One possible response to the problems I have been discussing in this chapter is that I have not considered enough legal rules. One might, for example, argue that the solution to both the public good and holdout problems faced by the farmers is a legal rule that allows a majority of farmers to set the terms on which all farmers will deal with the railroad. If the majority decides that each farmer will chip in $4 to buy a spark arrester, every farmer must do so; if the majority agrees to permit sparks or to grow clover in exchange for a payment from the railroad, every farmer is bound by that agreement. Versions of that rule are used not only in democratic governments and many private organizations but in some legal contexts as well, such as the rules for unitizing oil fields.

That particular set of institutions solves the problems I have discussed here at the cost of producing a different set of problems. Consider, for example, the costs shown in column b of the table, with a slight modification of our assumptions: Forty of the farmers are already growing clover; the other sixty have soil suited only for wheat and suffer the whole $800 cost of the fires.

The legal rule is 1; the railroad is free to throw sparks. One of the farmers who is at risk of fire proposes that each farmer contribute ten dollars toward the cost of buying the railroad a spark arrester. For the farmers who are at risk, it is an attractive proposal, since they are losing more than ten dollars to fires. The proposal passes by sixty to forty. The result is outcome C, even though A would be more efficient. The railroad ends up with a spark arrester that costs more than the fires it prevents.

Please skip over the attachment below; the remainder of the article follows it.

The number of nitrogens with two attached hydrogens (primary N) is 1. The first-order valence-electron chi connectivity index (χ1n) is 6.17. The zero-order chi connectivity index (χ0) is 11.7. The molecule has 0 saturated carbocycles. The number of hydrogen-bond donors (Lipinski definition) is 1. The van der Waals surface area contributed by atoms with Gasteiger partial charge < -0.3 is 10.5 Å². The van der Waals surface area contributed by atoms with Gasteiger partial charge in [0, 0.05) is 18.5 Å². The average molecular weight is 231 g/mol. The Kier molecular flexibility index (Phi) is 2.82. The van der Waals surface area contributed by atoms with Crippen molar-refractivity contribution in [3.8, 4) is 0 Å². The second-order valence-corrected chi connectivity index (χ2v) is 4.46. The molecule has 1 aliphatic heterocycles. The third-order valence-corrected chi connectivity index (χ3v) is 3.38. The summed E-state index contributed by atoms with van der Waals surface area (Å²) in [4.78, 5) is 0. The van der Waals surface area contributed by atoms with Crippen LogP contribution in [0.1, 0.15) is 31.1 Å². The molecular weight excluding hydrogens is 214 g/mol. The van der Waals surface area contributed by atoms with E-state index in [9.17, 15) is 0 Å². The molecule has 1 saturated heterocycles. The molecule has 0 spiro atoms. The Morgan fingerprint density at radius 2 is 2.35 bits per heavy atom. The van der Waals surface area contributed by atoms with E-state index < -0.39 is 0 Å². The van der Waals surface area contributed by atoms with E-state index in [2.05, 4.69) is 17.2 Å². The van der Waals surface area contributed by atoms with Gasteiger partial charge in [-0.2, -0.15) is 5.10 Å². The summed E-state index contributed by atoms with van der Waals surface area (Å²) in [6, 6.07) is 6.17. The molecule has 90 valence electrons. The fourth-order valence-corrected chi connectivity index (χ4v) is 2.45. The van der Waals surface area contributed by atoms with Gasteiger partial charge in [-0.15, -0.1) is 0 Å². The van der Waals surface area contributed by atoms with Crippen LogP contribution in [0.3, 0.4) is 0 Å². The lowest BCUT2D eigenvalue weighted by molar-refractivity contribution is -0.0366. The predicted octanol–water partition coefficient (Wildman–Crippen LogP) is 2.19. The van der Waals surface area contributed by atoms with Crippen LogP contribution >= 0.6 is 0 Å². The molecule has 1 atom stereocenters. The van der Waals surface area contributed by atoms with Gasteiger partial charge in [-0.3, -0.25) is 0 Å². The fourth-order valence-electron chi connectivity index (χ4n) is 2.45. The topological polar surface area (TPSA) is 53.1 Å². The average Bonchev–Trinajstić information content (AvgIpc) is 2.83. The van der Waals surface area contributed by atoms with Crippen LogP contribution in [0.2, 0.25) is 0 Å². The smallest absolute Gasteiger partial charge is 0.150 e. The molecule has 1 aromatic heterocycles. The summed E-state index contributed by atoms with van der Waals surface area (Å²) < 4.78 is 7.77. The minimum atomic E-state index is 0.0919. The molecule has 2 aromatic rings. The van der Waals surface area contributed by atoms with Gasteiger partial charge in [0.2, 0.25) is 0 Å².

As this example suggests, it is not enough to come up with a legal rule that works better under one set of assumptions; it may work worse under another. I could have added this additional rule and several others to the figure, along with additional columns on the table to describe a greater range of possible cost distributions. Doing so would make the analysis, which already occupies most of a chapter, still more complicated but would not change the essential point—a demonstration not of what the efficient rule is but of how one goes about finding it.

One point that may have occurred to you is that choosing the right legal rules requires a good deal of specific information about the problems they are going to be applied to—information that a court may not have. That is one argument for the principle of freedom of contract, which allows the parties to a contract to set their own rules for the little two-person society that the contract creates; they, after all, are the experts on the problems that particular society is likely to encounter. More broadly, it suggests that there may be much to be said for a legal system sufficiently decentralized so that legal rules are created by people reasonably close to the problems those rules will apply to.


Further Reading

Coase, Ronald, "The Problem of Social Cost," Journal of Law and Economics 3, 1-44 (1960).